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For those that have purchased my buckles (from me or other fine vendors) here, is the skinny on how to get the dang things on your shoes.
First thing, have a beer or a red wine or something to relax you a bit. You don't want to be too wound up or it could lead to disaster. I was in such a hurry to get mine on my shoes that I almost had a catastrophe...
I use the crap out of an x-acto blade before my lazy ass decides to change the blade. Lets just say that the amount of pressure that you need with a new blade is much LESS than you had been using with the dull old one.
From period pictures, it seems that the shoes with buckle wore worn with the loose end latch pointing outboard. That may sound funky, but what I mean is, on the shoe you have two latches, one that secures the buckles' chape (that anchor looking thingy), and the other that goes through the frame and makes the shoe fit snug on your foot.
Now, while these shoes are straight lasted, that is they were not made right left, they seem to have been worn as a right left pair, meaning the same shoe was always worn on the same foot. So they broke in to be a right or left shoe, even thought they were not made that way.
So, determine which shoe you want as your right and which as left...
For your Left shoe, the latch that will secure the chape will be the the latch on the outside of your shoe (which we will now call the outside latch or chape latch), and the latch that is on the inside of your foot, closest to the other foot when worn, will be the latch that goes through the frame (now called inside latch or frame latch).
Another point is, as you wear a shoe, the leather will stretch... just keep that in mind a bit.
Determine which shoe will be worn on which foot
Take the outside latch of that shoe and stretch it across the shoe. preferable with your foot in it.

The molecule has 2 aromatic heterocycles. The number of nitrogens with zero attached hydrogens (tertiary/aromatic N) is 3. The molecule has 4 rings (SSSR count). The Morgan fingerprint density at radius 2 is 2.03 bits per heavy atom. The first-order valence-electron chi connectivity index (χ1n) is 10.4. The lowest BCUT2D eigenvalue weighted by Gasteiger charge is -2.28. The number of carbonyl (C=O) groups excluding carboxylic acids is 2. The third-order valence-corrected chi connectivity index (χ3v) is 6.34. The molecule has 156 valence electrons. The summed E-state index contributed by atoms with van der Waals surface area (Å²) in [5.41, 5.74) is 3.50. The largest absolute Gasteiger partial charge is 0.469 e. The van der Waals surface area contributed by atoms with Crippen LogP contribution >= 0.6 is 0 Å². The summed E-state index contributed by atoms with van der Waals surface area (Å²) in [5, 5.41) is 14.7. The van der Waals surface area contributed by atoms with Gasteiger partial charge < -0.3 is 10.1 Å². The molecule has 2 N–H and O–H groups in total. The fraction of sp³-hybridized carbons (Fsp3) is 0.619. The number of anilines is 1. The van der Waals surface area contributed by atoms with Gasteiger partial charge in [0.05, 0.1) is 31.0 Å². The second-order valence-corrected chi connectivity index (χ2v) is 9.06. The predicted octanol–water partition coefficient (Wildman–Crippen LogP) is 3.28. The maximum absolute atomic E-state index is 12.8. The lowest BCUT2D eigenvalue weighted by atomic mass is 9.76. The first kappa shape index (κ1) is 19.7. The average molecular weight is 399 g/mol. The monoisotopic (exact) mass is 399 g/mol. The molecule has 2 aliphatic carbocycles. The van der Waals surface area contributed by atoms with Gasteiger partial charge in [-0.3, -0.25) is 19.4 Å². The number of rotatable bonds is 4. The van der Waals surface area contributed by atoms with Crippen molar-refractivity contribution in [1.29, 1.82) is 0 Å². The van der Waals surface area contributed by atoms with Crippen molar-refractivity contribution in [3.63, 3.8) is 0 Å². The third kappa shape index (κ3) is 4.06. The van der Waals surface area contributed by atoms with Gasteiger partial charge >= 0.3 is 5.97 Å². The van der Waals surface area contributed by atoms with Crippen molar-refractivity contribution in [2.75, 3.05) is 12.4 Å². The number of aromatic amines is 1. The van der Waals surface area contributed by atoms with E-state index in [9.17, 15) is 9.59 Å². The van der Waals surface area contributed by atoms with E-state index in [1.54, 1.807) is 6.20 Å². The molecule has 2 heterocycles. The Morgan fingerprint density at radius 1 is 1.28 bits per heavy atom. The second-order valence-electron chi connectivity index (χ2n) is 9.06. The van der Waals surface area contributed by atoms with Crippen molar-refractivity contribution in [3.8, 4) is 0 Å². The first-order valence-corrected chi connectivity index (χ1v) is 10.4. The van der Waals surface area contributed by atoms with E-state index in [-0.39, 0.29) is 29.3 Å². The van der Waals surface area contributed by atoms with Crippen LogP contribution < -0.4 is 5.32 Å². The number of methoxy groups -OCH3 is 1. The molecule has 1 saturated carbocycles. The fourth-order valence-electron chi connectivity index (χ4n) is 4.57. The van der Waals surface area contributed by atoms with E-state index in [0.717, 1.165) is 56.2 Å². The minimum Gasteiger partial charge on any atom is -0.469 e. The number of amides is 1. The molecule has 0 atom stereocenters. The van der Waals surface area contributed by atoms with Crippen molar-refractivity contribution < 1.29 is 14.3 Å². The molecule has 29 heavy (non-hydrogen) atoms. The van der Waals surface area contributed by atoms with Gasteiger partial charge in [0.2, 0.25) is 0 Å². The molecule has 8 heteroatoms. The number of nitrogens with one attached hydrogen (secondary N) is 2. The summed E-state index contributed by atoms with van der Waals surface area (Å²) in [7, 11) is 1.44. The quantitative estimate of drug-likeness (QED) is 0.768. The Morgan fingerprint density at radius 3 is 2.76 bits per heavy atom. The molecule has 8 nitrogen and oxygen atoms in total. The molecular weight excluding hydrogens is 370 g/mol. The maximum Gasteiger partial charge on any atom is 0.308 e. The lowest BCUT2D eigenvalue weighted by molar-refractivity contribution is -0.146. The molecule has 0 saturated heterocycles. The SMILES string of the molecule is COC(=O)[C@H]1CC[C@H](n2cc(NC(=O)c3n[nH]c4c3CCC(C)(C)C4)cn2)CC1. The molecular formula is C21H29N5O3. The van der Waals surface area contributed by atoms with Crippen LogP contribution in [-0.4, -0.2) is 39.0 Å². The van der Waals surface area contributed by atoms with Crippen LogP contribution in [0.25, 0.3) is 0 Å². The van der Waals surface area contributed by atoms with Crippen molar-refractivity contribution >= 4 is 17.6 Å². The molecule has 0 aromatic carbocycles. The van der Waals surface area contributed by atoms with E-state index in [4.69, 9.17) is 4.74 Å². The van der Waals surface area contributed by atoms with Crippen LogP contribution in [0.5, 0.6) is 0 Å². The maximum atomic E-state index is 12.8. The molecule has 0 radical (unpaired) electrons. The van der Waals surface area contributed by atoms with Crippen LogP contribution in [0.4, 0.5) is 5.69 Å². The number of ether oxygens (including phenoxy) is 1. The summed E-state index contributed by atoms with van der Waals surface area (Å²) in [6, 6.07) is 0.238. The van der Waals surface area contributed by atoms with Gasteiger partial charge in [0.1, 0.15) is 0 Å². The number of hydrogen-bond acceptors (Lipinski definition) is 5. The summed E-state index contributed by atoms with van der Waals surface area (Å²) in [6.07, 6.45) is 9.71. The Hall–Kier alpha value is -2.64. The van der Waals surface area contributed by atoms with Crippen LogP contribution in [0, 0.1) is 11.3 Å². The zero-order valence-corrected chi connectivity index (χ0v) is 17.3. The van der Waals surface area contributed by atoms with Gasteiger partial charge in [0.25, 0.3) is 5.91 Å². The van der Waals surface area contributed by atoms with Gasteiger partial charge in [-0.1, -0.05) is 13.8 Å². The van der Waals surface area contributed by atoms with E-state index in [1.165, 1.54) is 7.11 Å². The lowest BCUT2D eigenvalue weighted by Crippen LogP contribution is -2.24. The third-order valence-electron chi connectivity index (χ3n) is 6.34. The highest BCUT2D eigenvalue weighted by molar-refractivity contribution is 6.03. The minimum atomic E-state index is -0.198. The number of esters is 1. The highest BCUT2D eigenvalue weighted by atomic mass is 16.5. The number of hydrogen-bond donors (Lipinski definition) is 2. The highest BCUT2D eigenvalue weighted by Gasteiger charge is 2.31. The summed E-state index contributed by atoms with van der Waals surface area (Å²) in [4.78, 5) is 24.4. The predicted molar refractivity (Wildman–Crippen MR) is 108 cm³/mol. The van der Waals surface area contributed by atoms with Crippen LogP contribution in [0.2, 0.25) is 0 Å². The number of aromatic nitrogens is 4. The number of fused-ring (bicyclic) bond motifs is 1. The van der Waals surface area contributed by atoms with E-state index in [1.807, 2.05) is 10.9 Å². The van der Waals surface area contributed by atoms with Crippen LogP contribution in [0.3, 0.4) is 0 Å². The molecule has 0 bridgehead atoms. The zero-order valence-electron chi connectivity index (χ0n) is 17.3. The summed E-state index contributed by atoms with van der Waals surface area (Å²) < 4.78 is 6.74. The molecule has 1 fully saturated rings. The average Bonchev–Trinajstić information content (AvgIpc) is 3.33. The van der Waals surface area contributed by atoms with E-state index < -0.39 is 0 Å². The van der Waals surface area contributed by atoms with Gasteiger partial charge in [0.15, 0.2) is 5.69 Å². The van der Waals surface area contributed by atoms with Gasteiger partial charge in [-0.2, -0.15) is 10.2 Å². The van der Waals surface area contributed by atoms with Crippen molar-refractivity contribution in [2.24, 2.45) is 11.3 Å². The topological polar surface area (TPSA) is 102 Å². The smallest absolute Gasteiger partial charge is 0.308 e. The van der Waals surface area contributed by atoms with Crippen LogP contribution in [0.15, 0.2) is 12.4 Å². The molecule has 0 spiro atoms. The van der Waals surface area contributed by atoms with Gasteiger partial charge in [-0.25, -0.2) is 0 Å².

Place the buckle on top of the outside latch so that it is "roughly" in the center. Now remember, leather will stretch as it get broken in, so what may be in the center now, might not be in 2 years time after 20 events. I placed mine "slightly" off center so that as they stretch with use, it will center more... but that is up to you.
We are going to mark this point as the furthest point toward the "inside" that we are going to cut the chape slit. Basically, we are going to cut a slit that is horizontal to the leather latch and perpendicular to the chape anchor and no more than 1/2 the width of the chapes anchor tines. That means you want about a 1/2" or 12 mm slit. Its important that you make the slit parallel to the sides of the leather latch and in the center so that when you slide the chape in and turn it to the wearing position, it won't fall out.
|This is where I screwed up one shoe when I used the "new" blade. Instead of a 1/2 inch slit, my left shoe has about a 1 1/4 inch slit. F@#%$!|
You can see the anchor has been slid through and turned. This is why we make the slit parallel with the leather strap, so that when we "turn" the anchor chape, the anchor will be perpendicular to the slit.
NOTE: The other two mark or holes are where the former POST 1725 buckles were attached. Before I had my buckles made, we could only get a double spiked chape and that is where they were attached.
This is the buckle almost in position, being turned in the slit.
I didn't take any pictures of the next step, but this is where you decide where you want the hole for the buckles tongue to go through on the inboard latch.. Again, leather will stretch, but mark where you want yours to go and use a sharp pointy thing to make the hole and then feed the inboard latch through the frame.
If you have any questions, e-mail me.
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